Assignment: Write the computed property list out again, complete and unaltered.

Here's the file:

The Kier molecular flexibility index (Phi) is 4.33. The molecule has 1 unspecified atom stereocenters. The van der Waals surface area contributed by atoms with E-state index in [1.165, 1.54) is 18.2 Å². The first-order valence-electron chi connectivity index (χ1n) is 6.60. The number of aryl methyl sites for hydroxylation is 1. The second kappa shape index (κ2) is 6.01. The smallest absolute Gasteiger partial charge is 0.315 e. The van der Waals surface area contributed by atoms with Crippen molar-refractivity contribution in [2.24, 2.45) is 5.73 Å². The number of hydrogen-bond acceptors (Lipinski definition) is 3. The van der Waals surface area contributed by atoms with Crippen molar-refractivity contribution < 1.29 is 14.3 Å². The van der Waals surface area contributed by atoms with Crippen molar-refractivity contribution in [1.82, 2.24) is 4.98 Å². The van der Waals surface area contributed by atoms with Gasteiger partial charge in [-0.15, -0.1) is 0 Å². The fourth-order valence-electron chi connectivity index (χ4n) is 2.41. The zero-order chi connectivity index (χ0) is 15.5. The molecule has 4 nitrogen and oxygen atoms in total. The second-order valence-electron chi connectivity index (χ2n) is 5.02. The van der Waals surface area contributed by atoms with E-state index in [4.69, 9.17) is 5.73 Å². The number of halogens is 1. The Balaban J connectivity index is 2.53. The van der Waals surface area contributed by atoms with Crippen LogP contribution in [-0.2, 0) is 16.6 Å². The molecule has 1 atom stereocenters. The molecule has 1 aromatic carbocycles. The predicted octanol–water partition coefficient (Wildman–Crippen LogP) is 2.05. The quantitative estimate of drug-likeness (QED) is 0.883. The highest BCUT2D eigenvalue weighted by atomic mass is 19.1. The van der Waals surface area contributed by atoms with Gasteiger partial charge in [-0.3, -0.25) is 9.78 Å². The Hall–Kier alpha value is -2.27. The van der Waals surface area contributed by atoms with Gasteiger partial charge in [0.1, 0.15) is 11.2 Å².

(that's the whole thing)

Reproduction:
The Kier molecular flexibility index (Phi) is 4.33. The molecule has 1 unspecified atom stereocenters. The van der Waals surface area contributed by atoms with E-state index in [1.165, 1.54) is 18.2 Å². The first-order valence-electron chi connectivity index (χ1n) is 6.60. The number of aryl methyl sites for hydroxylation is 1. The second kappa shape index (κ2) is 6.01. The smallest absolute Gasteiger partial charge is 0.315 e. The van der Waals surface area contributed by atoms with Crippen molar-refractivity contribution in [2.24, 2.45) is 5.73 Å². The number of hydrogen-bond acceptors (Lipinski definition) is 3. The van der Waals surface area contributed by atoms with Crippen molar-refractivity contribution < 1.29 is 14.3 Å². The van der Waals surface area contributed by atoms with Crippen molar-refractivity contribution in [1.82, 2.24) is 4.98 Å². The van der Waals surface area contributed by atoms with Gasteiger partial charge in [-0.15, -0.1) is 0 Å². The fourth-order valence-electron chi connectivity index (χ4n) is 2.41. The zero-order chi connectivity index (χ0) is 15.5. The molecule has 4 nitrogen and oxygen atoms in total. The second-order valence-electron chi connectivity index (χ2n) is 5.02. The van der Waals surface area contributed by atoms with E-state index in [4.69, 9.17) is 5.73 Å². The number of halogens is 1. The Balaban J connectivity index is 2.53. The van der Waals surface area contributed by atoms with Crippen LogP contribution in [-0.2, 0) is 16.6 Å². The molecule has 1 atom stereocenters. The molecule has 1 aromatic carbocycles. The predicted octanol–water partition coefficient (Wildman–Crippen LogP) is 2.05. The quantitative estimate of drug-likeness (QED) is 0.883. The highest BCUT2D eigenvalue weighted by atomic mass is 19.1. The van der Waals surface area contributed by atoms with Gasteiger partial charge in [-0.3, -0.25) is 9.78 Å². The Hall–Kier alpha value is -2.27. The van der Waals surface area contributed by atoms with Gasteiger partial charge in [0.1, 0.15) is 11.2 Å².